I completely agree with Garrett and Modaminds, If I get to live 100 more years to immerse myself in all biohacking and become a BP Jedi Master Guru, sleep hacking will still be something I won't be able to tackle.


    Short story: what happens when you try to fight the fatigue with caffeine: a long time ago in university when I didn't know better I managed to drink my 12th or 13th coffee for the day, around midnight, and promptly fall asleep still at the desk. After a while it just doesn't work because you're working against your body.

    Unless you are a freak of nature, in which case, more power to you!

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  • Arrianna Huffington, Tony Schwartz, Darren Hardy, and TONS of high powered executives extoll the virtues of sleep - it's sooo important. Very much so.

    Most of North America's population is sleep deprived. You've been given amazing tools to enhance the quality of your sleep, and get more OF that good sleep.

    Why would you willingly give up that awesome rejuvenation advantage? What are you doing that's so important, as to push you to hack off 3-4 hours of high quality restoration time from your day?
  • RekaReka ✭✭✭

    To be honest I would do it if I could. But there is no way for me.

    It doesn't get easier... It's you who gets better.


    Is your social worker in that horse?


    Success has a price, not a secret.

  • SkeletorSkeletor The Conqueror Worm ✭✭✭
    edited September 2014

    I, too, have purposefully cut back on a lot of sleep. Now that school has started, I'm waking up at 4:00 AM so that I could fit in an hour of Qi Gong befroe class, which starts at 7:00 AM. Lol. I go to sleep at around midnight, so I'm only getting 4 hours of sleep a night.  :cry:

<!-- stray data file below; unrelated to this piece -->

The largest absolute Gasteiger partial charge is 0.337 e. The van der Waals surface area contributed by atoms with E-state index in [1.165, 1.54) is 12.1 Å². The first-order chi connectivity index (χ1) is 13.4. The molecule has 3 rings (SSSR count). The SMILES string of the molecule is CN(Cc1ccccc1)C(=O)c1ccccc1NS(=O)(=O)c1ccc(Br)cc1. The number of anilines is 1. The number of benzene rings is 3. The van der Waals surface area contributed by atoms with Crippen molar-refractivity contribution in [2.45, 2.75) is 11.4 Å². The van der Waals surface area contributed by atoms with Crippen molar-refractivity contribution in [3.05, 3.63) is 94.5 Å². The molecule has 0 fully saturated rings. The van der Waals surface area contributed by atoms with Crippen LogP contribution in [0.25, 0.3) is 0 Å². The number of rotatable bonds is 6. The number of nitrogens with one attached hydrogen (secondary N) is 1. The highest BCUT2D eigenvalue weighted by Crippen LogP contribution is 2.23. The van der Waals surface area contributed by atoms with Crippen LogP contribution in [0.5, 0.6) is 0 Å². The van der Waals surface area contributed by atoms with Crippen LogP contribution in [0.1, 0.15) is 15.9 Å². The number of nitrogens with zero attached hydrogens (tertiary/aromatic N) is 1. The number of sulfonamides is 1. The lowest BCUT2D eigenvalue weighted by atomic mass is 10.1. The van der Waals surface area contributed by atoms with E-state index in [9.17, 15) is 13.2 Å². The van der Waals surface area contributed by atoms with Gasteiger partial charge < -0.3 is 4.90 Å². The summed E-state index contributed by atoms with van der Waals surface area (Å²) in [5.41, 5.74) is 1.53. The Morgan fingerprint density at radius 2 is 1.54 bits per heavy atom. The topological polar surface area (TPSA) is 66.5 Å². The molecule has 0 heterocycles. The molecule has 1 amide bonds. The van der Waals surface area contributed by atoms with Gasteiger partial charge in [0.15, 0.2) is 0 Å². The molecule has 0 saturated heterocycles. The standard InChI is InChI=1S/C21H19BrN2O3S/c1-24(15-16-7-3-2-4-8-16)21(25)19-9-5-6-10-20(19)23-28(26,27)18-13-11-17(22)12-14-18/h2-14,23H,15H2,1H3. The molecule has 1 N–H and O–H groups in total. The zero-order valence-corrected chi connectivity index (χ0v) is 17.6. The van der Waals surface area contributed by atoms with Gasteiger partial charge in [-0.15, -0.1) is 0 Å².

Holy shit, man. That sounds incredibly rough. How are you doing with that, and how long have you been keeping it up? Do you sleep more than 4 hours any day of the week, or do you keep to this schedule on a daily basis?


    Sleep hacking interests me; who wouldn't love to have more time to get shit done! This having been said, I love my sleep too much. Even now, when I get less than 7 or 8 hours I'm a wreck. Supplements and caffeine can only ameliorate the ravages of inadequate sleep so much. I've done crazy shit in the past; staying up 36 hours at a stretch, working 2 weeks of 16 hour shifts straight, etc. It sure as hell ain't healthy, even if I got some stuff done/made some money.

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  • RekaReka ✭✭✭
    edited September 2014

    Yeah I'm wondering how long one can do it. When I tried to cut sleep I always had to make up for it on the weekends. It just wasn't worth it, I could go on with 5-6 hours of sleep during workweek, so instead of 16 good waking hours I had 19 crappy ones, feeling half dead all the time. Then on the weekends I had to sleep for 12-13 hours, and the oversleeping made me feel terrible, same zombie state as before. Same time spent with sleep because after a while I always have to make up for the lost sleep.

    When I didn't sleep for a night because of an exam I kept falling asleep standing on the bus on my way home. Then slept for 16 hours.


    I'm wondering if most people out there can keep up with this on the long term. Based on some accounts here they can.


    More power to them.

    It doesn't get easier... It's you who gets better.


    Is your social worker in that horse?


    Success has a price, not a secret.

  • Yeah, I need my 5 blocks of 90 minutes per night. :smile:

    I can go one or two days on 4 blocks, but by the third day I am dreading it.

    On the weekend I like to do one night (Friday or Saturday) of 6 blocks.